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Twitter Favors Faces of the Young, Slim, and Light Skinned

The Guardian (external link) reported yesterday that a photo algorithm within Twitter favors lighter, slimmer, and younger faces. This confirms what I wrote yesterday (internal link) that the view of beauty in the West has never changed.

Twitter came under criticism in 2020 when users noticed that its photo algorithm “[S]eemed to regularly focus on white faces over those of black people – and even on white dogs over black ones. ”

An embarassed Twitter thereupon changed its algorithm and set up a reward for anyone who could prove that the new mechanism was still biased.

The company reported at Def Con (internal link) that it still is. Bogdan Kulynych successfully demonstrated how the algorithm remains flawed and was thus awarded by Twitter a $3,500 “bugs bounty.”

Rumman Chowdhury heads Twitter’s AI ethics team, if you believe that such a thing exists, and spouted defensive comments like this at Def Con:

“I use the phrase ‘life imitating art imitating life’. We create these filters because we think that’s what ‘beautiful’ is, and that ends up training our models and driving these unrealistic notions of what it means to be attractive.”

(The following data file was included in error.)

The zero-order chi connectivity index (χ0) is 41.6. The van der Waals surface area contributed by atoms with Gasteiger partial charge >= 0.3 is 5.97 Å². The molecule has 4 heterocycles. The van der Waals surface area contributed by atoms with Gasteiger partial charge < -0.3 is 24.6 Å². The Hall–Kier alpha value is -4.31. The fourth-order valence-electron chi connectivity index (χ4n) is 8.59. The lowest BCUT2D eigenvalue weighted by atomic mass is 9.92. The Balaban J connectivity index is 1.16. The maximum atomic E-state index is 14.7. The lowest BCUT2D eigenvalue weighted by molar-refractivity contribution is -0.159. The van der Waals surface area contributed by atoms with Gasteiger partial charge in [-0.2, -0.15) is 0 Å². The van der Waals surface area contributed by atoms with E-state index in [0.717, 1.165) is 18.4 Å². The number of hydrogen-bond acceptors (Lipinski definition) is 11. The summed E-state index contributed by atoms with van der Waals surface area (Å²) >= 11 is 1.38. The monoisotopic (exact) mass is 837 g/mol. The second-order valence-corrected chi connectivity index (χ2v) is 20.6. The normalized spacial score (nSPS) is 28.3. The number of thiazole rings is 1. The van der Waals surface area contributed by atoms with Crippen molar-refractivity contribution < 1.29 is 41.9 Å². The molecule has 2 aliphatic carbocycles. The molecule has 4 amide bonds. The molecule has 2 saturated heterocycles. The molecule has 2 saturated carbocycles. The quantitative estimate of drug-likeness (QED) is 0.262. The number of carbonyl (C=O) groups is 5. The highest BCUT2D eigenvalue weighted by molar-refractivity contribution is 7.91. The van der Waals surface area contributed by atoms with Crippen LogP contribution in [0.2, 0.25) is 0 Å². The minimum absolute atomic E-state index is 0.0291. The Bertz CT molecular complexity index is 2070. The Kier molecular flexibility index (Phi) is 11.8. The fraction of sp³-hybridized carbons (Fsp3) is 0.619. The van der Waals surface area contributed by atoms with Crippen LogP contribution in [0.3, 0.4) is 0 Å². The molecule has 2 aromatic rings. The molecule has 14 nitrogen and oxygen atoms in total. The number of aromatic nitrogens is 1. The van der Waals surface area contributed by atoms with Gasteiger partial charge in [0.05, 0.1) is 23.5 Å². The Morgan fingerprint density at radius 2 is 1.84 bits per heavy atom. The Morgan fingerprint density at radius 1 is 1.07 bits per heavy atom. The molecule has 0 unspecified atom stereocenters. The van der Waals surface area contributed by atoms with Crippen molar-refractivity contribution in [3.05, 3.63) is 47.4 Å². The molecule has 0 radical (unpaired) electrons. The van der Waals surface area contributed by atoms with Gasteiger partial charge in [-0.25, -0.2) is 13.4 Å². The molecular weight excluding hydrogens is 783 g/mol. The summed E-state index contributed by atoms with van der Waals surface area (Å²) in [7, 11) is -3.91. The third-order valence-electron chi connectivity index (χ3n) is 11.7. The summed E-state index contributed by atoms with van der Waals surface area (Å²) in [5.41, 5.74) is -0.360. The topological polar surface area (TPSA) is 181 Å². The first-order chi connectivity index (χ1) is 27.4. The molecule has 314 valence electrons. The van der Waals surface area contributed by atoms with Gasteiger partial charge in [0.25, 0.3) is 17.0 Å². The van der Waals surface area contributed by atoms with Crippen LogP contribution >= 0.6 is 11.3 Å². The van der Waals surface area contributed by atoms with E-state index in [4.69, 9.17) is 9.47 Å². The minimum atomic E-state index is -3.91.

Hmm. I’ll have to think that over.

Kulynch, though, isn’t fooled about what has been driving this algorithm. It’s about money. After all, what is the purpose of any internet technology?  To get you to click on an ad! Tim Cook, Sergey Brin, Zuckerberg, Bezos, and all the others are the hucksters and the ad men of the 1950s with new tools. That’s all they are!

As Kulynych puts it in true stilted hacker fashion, “Algorithmic harms are not only ‘bugs’. Crucially, a lot of harmful tech is harmful not because of accidents, unintended mistakes, but rather by design. This comes from maximisation of engagement and, in general, profit externalising the costs to others. As an example, amplifying gentrification, driving down wages, spreading clickbait and misinformation are not necessarily due to ‘biased’ algorithms.”

Indeed. Everybody knows what the view of beauty is in the West. (internal link) We just lie about it. Especially corporations that claim to be inclusive to all groups. Instead, ad money wants lighter skinned faces, slender faces, and younger faces. Surprise!

The image below is part of Kulynych’s research. (external link) All these people are in fact artificial and do not exist.




Extra: Why ignore the old? A forty-five to fifty year old is at the top of their earning power. But the old have already made their brand choices. No need to waste ad dollars on them. The young, though, represent a more open market. Yes, they may be scrounging spare change from underneath a car seat to pay for this morning’s coffee. But at this age they may also be making a brand decision which they will follow for the rest of their life.

By thomasfarley01

Business writer and graphic arts gadfly.

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